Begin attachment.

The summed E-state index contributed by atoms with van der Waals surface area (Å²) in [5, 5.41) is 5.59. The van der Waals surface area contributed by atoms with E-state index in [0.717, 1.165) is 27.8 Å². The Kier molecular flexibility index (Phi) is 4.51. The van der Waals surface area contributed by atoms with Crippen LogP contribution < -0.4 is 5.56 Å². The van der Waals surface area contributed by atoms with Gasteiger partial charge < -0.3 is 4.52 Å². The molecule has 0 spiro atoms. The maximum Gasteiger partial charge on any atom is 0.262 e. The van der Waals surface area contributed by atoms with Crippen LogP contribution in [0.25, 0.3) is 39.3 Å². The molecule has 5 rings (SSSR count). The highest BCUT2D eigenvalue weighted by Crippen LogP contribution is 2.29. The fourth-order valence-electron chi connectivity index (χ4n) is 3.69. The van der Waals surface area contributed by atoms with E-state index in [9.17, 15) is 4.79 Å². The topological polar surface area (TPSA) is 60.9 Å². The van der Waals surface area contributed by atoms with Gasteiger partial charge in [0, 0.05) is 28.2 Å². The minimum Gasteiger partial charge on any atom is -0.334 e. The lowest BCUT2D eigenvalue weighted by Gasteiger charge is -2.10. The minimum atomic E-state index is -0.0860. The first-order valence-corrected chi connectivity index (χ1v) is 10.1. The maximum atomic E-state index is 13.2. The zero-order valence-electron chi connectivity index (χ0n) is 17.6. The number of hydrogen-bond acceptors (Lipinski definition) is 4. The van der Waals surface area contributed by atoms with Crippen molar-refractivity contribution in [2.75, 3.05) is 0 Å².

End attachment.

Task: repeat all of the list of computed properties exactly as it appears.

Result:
The summed E-state index contributed by atoms with van der Waals surface area (Å²) in [5, 5.41) is 5.59. The van der Waals surface area contributed by atoms with E-state index in [0.717, 1.165) is 27.8 Å². The Kier molecular flexibility index (Phi) is 4.51. The van der Waals surface area contributed by atoms with Crippen LogP contribution < -0.4 is 5.56 Å². The van der Waals surface area contributed by atoms with Gasteiger partial charge < -0.3 is 4.52 Å². The molecule has 0 spiro atoms. The maximum Gasteiger partial charge on any atom is 0.262 e. The van der Waals surface area contributed by atoms with Crippen LogP contribution in [0.25, 0.3) is 39.3 Å². The molecule has 5 rings (SSSR count). The highest BCUT2D eigenvalue weighted by Crippen LogP contribution is 2.29. The fourth-order valence-electron chi connectivity index (χ4n) is 3.69. The van der Waals surface area contributed by atoms with E-state index in [9.17, 15) is 4.79 Å². The topological polar surface area (TPSA) is 60.9 Å². The van der Waals surface area contributed by atoms with Gasteiger partial charge in [0, 0.05) is 28.2 Å². The minimum Gasteiger partial charge on any atom is -0.334 e. The lowest BCUT2D eigenvalue weighted by Gasteiger charge is -2.10. The minimum atomic E-state index is -0.0860. The first-order valence-corrected chi connectivity index (χ1v) is 10.1. The maximum atomic E-state index is 13.2. The zero-order valence-electron chi connectivity index (χ0n) is 17.6. The number of hydrogen-bond acceptors (Lipinski definition) is 4. The van der Waals surface area contributed by atoms with Crippen molar-refractivity contribution in [2.75, 3.05) is 0 Å².